Dr. Bar-Peled received his Bachelor of Science degree from the University of Georgia and his Ph.D. from the Massachusetts Institute of Technology, where he studied amino acid sensing in David Sabatini’s lab. He received the 2014 Weintraub Award for Graduate Research, the 2013 Gary Bokoch memorial award from the American Society for Biochemistry and Molecular Biology, and the 2012 Abraham J. Siegel Fellowship Award from the Whitehead Institute for Biomedical Research. He is investigating how cells respond to oxidative stress in the laboratory of Benjamin Cravatt at the Scripps Research Institute in La Jolla. He is a Lallage Feazel Wall Fellow of the Damon Runyon Cancer Research Foundation.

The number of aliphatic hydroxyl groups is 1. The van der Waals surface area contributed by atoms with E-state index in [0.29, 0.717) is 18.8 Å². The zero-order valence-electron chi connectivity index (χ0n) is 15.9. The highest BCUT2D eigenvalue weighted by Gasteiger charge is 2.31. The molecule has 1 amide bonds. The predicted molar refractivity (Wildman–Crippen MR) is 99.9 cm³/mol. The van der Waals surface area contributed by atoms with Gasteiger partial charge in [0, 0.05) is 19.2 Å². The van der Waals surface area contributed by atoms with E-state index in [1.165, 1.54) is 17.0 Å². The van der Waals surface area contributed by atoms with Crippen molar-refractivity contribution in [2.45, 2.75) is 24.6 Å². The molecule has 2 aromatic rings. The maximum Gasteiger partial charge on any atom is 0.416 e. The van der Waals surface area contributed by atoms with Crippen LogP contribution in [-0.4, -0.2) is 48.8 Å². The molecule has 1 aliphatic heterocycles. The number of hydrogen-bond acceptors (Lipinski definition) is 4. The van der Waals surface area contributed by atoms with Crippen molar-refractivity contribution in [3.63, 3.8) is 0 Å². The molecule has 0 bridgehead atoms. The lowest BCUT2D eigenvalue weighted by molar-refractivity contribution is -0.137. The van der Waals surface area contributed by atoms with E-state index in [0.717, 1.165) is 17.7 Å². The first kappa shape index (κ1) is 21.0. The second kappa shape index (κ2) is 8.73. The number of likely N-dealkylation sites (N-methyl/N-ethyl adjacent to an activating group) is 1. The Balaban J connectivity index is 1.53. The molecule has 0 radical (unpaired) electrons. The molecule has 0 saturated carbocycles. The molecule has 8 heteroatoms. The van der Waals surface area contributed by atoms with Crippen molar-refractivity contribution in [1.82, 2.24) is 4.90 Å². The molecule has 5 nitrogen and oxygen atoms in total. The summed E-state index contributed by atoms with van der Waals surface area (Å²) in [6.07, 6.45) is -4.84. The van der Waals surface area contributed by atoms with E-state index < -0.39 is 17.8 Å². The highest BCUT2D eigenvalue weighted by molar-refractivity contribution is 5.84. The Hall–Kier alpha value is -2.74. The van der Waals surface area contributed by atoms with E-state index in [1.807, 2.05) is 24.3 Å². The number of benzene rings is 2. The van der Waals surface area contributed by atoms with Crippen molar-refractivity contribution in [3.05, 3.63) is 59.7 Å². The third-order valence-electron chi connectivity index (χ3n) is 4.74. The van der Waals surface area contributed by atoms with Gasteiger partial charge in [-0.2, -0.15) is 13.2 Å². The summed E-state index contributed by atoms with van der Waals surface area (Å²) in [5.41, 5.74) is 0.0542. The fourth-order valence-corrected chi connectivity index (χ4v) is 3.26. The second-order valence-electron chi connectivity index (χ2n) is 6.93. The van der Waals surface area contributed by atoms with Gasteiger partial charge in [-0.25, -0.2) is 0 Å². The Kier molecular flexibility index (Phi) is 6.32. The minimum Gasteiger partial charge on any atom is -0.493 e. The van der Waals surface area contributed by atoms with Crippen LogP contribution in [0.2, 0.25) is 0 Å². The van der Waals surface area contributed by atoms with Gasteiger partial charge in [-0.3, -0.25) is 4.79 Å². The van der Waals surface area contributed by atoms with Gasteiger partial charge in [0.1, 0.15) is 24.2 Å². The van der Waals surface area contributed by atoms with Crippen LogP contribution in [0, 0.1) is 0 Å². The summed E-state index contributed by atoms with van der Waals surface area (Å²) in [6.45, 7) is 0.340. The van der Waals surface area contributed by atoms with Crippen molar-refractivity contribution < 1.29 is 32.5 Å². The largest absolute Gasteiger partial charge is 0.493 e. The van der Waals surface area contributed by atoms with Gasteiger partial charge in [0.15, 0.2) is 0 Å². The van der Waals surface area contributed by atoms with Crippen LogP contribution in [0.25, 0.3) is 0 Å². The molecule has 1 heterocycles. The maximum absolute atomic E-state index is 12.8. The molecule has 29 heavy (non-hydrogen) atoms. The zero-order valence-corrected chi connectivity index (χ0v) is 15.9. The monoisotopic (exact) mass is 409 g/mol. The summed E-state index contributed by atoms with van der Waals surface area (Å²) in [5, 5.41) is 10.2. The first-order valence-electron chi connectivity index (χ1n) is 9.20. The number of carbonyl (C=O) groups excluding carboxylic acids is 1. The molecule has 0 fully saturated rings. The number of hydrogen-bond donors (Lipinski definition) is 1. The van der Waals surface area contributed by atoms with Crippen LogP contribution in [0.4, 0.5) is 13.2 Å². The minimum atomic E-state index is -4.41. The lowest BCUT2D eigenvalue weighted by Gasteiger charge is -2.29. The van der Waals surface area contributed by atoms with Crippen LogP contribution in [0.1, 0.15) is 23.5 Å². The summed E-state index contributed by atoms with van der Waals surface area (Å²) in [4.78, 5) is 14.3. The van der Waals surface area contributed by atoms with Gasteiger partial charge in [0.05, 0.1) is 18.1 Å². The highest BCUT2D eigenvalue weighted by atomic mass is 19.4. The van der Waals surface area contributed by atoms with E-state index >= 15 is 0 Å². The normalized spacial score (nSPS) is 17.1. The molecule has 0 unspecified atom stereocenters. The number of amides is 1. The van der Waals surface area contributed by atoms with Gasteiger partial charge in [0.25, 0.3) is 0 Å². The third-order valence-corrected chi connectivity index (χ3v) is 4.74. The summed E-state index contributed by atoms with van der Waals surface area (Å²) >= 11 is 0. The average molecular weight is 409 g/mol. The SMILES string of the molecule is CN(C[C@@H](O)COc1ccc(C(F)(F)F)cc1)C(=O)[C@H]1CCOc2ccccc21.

Size does matter
From Nanoarchaeum equitans, a microbe barely measuring 400 nm across, to Balaenoptera musculus, the blue whale that often exceeds 30 m in length, one of the most distinguishing characteristics of an organism is its size. Animal size is determined by total cell number, which is achieved through cell proliferation. Proliferation in turn depends on cell growth, a process regulated by both genetic and environmental factors.